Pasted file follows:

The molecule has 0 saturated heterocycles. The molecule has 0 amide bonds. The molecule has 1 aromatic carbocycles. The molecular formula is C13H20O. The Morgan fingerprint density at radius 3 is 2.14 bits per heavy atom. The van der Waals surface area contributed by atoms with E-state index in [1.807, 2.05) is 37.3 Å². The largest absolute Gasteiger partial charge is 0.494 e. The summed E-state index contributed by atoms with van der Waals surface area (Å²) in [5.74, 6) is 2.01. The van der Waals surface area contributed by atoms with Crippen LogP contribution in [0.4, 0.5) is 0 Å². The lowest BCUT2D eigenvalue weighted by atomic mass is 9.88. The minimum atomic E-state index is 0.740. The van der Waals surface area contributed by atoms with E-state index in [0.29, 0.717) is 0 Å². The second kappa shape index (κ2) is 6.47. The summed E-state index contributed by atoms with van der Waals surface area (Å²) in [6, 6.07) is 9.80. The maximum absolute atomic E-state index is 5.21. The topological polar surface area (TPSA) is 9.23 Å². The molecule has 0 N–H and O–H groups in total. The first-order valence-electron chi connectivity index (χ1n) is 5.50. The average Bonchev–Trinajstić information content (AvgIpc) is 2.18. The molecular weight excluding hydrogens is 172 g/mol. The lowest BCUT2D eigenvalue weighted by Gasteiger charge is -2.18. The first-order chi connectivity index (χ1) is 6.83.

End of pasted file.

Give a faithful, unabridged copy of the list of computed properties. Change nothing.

The molecule has 0 saturated heterocycles. The molecule has 0 amide bonds. The molecule has 1 aromatic carbocycles. The molecular formula is C13H20O. The Morgan fingerprint density at radius 3 is 2.14 bits per heavy atom. The van der Waals surface area contributed by atoms with E-state index in [1.807, 2.05) is 37.3 Å². The largest absolute Gasteiger partial charge is 0.494 e. The summed E-state index contributed by atoms with van der Waals surface area (Å²) in [5.74, 6) is 2.01. The van der Waals surface area contributed by atoms with Crippen LogP contribution in [0.4, 0.5) is 0 Å². The lowest BCUT2D eigenvalue weighted by atomic mass is 9.88. The minimum atomic E-state index is 0.740. The van der Waals surface area contributed by atoms with E-state index in [0.29, 0.717) is 0 Å². The second kappa shape index (κ2) is 6.47. The summed E-state index contributed by atoms with van der Waals surface area (Å²) in [6, 6.07) is 9.80. The maximum absolute atomic E-state index is 5.21. The topological polar surface area (TPSA) is 9.23 Å². The molecule has 0 N–H and O–H groups in total. The first-order valence-electron chi connectivity index (χ1n) is 5.50. The average Bonchev–Trinajstić information content (AvgIpc) is 2.18. The molecular weight excluding hydrogens is 172 g/mol. The lowest BCUT2D eigenvalue weighted by Gasteiger charge is -2.18. The first-order chi connectivity index (χ1) is 6.83.